Creating Solutions Together

Federal support, fewer restrictions

The Federal COVID-19 Supplemental Appropriations package provides Nebraska $10.8 billion, plus another $1.6 billion in Economic Impact Payments. Last week, Governor Ricketts outlined the plan to distribute these funds under the Nebraska Coronavirus Relief Fund Program. Go here for those details beginning on page 14.

Speaking of the Governor, he will cut his Monday – Friday 2 pm CDT press conferences to Mondays and Thursdays at 2 pm.

There’s more! The Governor announced the following less restrictive Directed Health Measures for 89 counties, effective tomorrow. The DHMs for Dakota, Hall, Hamilton, and Merrick Counties remain more stringent.

  • Gatherings e.g., preschools, fairgrounds, fairs, festivals, auditoriums, stadiums, arenas, large event conference rooms, meeting halls, libraries, arenas, tracks, zoos, aquariums, swimming pools, etc. are restricted to the greater of 25 patrons (excluding staff) or 25% of the rated occupancy, not to exceed 3,000 people.
  • Gatherings do not include airports, bus/train stations, shopping malls, offices, retail and grocery stores, etc.
  • Gyms, health clubs, salons, barbershops, massage therapy, and tattoo parlors require masks and are limited to 25 patrons or 50% of rated capacity.
  • Restaurants, bars, and private clubs cannot exceed 50% of the maximum rated occupancy. Patrons must be seated.
  • Weddings and funeral receptions are limited to 25 attendees or 50% of the venue rated capacity.
  • Religious services, weddings, and funerals must maintain six feet of separation and consist of a household unit or an individual.
  • Baseball, softball, and volleyball may begin practices tomorrow. Games may start on June 18.
  • Prohibited: parades, carnivals, dances, beer gardens, basketball, football, volleyball, and wrestling games and practices.

Select File


  • Creates a new promotional checkoff program for pulse crops, including dry peas, lentils, chickpeas or garbanzo beans, faba beans, and lupine. The bill also expands a waiver of a distance limitation for overweight/oversize vehicles transporting crops to include pulse crops.

 General File

LB1084 (Kolterman / MONITOR)

  • The Nebraska Transformational Project Act would provide $300 million in state funding to the University of Nebraska Medical Center for their NExT Project. Before receiving $300 million, UNMC must show the economic impact to Nebraska is at least $2.7 billion during the planning and construction period and at least $4.9 billion over ten years.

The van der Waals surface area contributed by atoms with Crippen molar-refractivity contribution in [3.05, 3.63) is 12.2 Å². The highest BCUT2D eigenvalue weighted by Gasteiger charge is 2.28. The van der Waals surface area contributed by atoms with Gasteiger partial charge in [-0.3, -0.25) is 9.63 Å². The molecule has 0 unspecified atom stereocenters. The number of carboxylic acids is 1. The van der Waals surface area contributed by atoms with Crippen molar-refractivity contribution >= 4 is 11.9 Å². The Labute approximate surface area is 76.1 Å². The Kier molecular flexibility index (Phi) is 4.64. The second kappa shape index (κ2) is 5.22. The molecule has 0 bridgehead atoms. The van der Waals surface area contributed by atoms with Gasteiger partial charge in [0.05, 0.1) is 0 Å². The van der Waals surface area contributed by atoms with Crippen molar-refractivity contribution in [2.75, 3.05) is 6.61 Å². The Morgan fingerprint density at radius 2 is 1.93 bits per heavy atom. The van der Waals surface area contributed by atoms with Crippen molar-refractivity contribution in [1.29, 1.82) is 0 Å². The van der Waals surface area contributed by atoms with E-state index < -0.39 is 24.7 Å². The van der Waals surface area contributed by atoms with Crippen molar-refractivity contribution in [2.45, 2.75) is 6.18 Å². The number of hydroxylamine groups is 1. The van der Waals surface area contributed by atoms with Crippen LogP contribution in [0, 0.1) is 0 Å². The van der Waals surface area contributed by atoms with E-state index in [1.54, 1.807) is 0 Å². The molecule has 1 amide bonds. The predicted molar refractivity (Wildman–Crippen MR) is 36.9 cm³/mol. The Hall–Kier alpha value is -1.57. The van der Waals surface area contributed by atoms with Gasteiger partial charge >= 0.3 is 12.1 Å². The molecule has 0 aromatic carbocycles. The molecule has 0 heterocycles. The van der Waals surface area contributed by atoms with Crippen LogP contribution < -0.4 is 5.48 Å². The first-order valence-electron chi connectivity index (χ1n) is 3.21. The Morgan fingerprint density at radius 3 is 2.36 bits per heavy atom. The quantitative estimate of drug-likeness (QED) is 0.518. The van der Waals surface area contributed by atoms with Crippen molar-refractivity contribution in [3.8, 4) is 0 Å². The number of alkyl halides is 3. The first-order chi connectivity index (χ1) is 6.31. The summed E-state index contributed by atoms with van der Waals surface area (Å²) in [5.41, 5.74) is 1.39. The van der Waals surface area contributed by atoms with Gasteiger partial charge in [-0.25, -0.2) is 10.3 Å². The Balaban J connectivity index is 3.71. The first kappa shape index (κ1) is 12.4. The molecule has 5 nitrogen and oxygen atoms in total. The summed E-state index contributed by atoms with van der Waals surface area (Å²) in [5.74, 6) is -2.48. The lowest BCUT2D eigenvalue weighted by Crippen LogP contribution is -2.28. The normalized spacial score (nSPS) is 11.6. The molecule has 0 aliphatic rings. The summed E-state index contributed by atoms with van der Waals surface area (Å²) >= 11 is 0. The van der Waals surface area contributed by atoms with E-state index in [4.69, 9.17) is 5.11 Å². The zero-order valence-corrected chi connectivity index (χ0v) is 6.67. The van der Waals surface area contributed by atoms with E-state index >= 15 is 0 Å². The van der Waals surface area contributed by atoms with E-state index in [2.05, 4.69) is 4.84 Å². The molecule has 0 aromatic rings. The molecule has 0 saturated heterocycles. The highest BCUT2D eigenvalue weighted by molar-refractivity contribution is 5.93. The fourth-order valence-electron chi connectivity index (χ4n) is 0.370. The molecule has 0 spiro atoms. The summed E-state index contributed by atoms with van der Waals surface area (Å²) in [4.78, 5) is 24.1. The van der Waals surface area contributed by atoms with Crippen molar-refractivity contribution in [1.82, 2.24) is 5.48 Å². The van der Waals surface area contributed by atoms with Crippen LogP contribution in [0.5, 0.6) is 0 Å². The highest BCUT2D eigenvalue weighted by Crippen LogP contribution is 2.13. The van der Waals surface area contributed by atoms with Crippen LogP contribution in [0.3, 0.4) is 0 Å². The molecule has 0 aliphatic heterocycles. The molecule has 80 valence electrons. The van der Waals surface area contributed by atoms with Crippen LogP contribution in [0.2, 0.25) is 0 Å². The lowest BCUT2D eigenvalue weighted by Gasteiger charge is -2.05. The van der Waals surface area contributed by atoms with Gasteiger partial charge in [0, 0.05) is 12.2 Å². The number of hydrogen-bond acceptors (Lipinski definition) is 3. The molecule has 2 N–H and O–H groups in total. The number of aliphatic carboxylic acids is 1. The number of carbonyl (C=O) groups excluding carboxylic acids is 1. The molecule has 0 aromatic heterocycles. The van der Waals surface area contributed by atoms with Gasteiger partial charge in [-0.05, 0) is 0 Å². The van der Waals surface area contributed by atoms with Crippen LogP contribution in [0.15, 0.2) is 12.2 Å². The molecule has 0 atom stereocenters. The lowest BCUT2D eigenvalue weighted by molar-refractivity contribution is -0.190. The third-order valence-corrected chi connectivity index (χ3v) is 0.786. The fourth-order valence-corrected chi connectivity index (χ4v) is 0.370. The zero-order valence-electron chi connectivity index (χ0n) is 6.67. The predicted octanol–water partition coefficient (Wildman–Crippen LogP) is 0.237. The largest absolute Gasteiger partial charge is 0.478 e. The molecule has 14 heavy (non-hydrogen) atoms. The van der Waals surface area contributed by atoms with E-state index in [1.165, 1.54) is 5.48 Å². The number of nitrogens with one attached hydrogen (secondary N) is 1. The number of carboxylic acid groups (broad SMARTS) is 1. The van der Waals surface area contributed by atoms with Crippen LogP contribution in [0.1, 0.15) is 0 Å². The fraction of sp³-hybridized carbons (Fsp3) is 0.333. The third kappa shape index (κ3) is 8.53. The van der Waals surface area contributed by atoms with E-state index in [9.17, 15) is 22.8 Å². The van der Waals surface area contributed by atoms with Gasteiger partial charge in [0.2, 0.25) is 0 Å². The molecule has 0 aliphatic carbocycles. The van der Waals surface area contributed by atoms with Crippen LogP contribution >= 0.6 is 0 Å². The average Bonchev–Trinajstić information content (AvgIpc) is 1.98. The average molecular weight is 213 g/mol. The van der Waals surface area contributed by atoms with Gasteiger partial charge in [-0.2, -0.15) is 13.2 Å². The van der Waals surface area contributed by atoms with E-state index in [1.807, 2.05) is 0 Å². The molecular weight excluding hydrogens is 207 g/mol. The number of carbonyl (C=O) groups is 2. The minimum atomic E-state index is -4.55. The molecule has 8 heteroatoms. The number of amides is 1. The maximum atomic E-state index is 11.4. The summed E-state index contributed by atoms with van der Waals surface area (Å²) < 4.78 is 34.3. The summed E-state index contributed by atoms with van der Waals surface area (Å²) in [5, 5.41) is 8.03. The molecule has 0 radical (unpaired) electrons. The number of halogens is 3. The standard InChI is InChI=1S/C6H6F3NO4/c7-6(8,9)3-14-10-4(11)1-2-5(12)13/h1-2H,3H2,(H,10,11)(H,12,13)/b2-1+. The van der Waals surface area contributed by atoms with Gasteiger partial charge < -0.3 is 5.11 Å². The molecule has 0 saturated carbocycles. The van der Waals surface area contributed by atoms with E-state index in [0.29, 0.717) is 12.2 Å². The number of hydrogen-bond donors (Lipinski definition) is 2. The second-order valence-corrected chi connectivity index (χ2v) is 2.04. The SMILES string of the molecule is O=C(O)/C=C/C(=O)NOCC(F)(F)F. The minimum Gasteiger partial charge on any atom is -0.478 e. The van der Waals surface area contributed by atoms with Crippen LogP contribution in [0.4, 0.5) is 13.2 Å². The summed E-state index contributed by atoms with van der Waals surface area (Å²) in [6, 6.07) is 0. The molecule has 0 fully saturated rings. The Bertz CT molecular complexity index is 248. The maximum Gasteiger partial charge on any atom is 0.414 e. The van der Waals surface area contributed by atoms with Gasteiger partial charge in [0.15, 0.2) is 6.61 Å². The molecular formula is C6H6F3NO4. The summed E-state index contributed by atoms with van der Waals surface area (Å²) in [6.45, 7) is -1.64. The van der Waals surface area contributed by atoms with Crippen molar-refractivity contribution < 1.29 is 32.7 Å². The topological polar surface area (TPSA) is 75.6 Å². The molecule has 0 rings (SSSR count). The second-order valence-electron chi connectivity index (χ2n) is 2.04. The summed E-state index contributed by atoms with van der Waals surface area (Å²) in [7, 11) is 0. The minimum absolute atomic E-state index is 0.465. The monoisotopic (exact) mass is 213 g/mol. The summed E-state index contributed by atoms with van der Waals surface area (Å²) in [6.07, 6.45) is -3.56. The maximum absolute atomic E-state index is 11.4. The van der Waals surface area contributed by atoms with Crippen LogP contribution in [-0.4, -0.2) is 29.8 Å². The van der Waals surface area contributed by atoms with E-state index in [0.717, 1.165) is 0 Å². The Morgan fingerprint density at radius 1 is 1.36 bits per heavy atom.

• NExT Project has two components: a state of the art academic medical center facility and a federal all-hazard disaster response military and civilian partnership.

LB1159 (Stinner) SUPPORT 

  • Extends the initial training period for a noncertified pesticide applicator from 60 to 120 days prior to obtaining an initial commercial or noncommercial applicator license. The bill also authorizes unlimited exam attempts for the noncertified applicator during that training period.

 Held In Committee

LB919 (Wayne / MONITOR) 

  • Hemp cultivator, processor-handler, and broker license and renewal applications shall only be denied if they are incomplete or deficient, including for nonpayment of the required application and registration fees, or if the applicant does not meet minimum qualifications.

LB946 (Briese / MONITOR)

  • The bill lowers the sales tax rate and eliminates exemptions on services. Service includes all activities that are engaged in for other persons for a consideration and that involve predominantly the performance of a service as distinguished from selling or leasing tangible personal property.

 Failed to Advance


  • A complex property tax reduction and school funding bill. As amended by AM2433, the bill would reduce property taxes as a significant source of funding for K-12 education. Unless expressly exempt:
  • Real property would be valued at 95% of actual value for the tax year 2020, 91% in the tax year 2021, and 86% in 2022 and after that.
  • Agricultural and horticultural land would be valued at 65% of actual value in the tax year 2020, for purposes of taxes levied by a school district and 75% of actual value for taxes levied by other political subdivisions.
  • Agricultural and horticultural land would be valued at 60% of actual value in the tax year 2021, for purposes of taxes levied by a school district and 75% of actual value for taxes levied by other political subdivisions.
  • Agricultural and horticultural land would be valued at 55% of actual value in the tax year 2022, and each tax year after that, for purposes of taxes levied by a school district and 75% of actual value for taxes levied by other.